Monday, January 30, 2012

Is the name "Olympic" the Property of the International Olympic Committee?

 I have been following up with great interest the "request" by the IOC and and the Red Cross to have all their names and terms associated with their names in all languages protected in the second level in the new gTLDs program. The IOC it seems, is claiming all "Olympic" words in any language as its intellectual property; it's a very hot topic and one that the Government Advisory Committee, GAC, has embraced with a misguided passion in the last few months to the launch of the new gTLD pogram.

Olympics
While researching the topic, I bumped on a post by  Konstantinos Komaitis titled "Olympic: a Greek Word - The Mistake the International Olympic Committee makes." which puts some very good perspective into the issue. It's debate I have witnessed in Africa too with regards to .africa Top Level Domain where the African Union for example, was on the verge of appropriating the word "africa" as its trademark. Can any one organization claim a geographical or historical name as its sole trademark? Don't the 1 billion Africans have the same rights as the AU to "africa"? Certain arrangement of words form a trademark. For example, if I registered AfricanUnion.com and showed bad faith usage of the domain or applied for a .AfricanUnion(dotAfricanUnion) new gTLD, I would clearly be infringing on AU's rights.

Back to the issue, I think Komaitis article will be good food for thought at this time especially as many other Intergovernmental organizations are likely to demand these far reaching protections if a precedent is set by the Red Cross and IOC push for more protections:

I am Greek and up until this stage I was not aware that the word 'Olympic' and every variation that derives from it, is the exclusive verbal territory of IOC. Actually, until recently, I believed that the term 'Olympic' with all its variations belongs to the Greeks - not in some elitist, unique sense of dominium , but as being part of the wider historical culture of Greece. I really did not want to indulge in a debate concerning the ownership of any word with historical and cultural connotations, but, since IOC is talking about ownership of the term 'Olympic', let's talk about true ownership.
From a historical and cultural point of view, the term 'Olympic' is Greek; it is ingrained within the Greek culture and its significance for the Greek language is invaluable.I have grown up and have been educated using the word Olympic in various forms and fashions. At school, I was taught Lesia's Olympiakos speech and visited the area of 'Olympia', where the first Olympic games were held; I climbed the mountain Olympos with my friends and have travelled with Olympic Airways; I cheered for my football team against Olympiakos inside the Olympic stadium in Athens. I have never felt any sense of guilt or intimidation when using the term with its multitude of variations and I believe no Greek has either.So, why should I feel it now?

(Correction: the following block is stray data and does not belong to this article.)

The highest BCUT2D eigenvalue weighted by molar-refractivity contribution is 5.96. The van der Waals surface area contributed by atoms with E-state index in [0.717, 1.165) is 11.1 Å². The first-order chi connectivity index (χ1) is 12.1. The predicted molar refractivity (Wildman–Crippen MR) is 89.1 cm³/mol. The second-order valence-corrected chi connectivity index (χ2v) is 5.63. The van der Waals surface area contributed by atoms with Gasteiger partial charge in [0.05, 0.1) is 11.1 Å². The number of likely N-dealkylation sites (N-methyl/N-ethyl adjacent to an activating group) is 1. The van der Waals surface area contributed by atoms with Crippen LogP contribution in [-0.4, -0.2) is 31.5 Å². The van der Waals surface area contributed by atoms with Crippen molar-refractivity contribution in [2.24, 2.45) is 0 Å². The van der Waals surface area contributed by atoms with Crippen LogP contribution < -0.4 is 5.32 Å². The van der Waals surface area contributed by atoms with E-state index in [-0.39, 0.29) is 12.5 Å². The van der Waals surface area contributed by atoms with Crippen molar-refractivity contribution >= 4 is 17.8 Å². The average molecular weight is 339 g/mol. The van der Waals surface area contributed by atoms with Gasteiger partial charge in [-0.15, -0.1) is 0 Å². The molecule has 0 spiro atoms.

This is, essentially, what the International Olympic Committee suggests in its correspondence to ICANN. The fact that in the United States, the Olympic and Amateur Sports Act recognizes and protects the term as unique, to me, being Greek, means nothing. I really cannot understand how IOC can claim ownership and demand exclusive protection without considering the implications - historical and cultural - that this can have. I wonder whether they have gone to the trouble of consulting the Greek government. What IOC is proposing is not only unreasonable but also illegitimate.
What IOC is suggesting is simple and it is the wishful thinking of all trademark owners: the addition of the term 'Olympic' with all its variations (including, but not limited to, Olympiad and the Olympics) in a reserved list. So, in simple words, me being Greek, I will not be able to register any domain name that is close to the term Olympic. I believe the problem is obvious as is the question: why should IOC receive this kind of protection?
It should not. I am not saying that the term should be an open field for abusive registrations, but this is a far cry from IOC trying to establish exclusive rights on this word. This is the inherent problem with the bargaining power the trademark community has upon ICANN. This has always been the problem and is now getting worse.  So, IOC is mistaken and I am certainly biased in this case. But, the truth is that I have every right to be.  


Just to remind Konstantinos, "Olympic" is no longer just a Greek word but a human word :) . I too would like to register an "olympic" domain for legitimate usage for some crazy ideas I will dream in the future which by the way are totally unrelated to IOC!

Is the IOC justified in demanding the protections for "olympic" names? in the new gTLD process?
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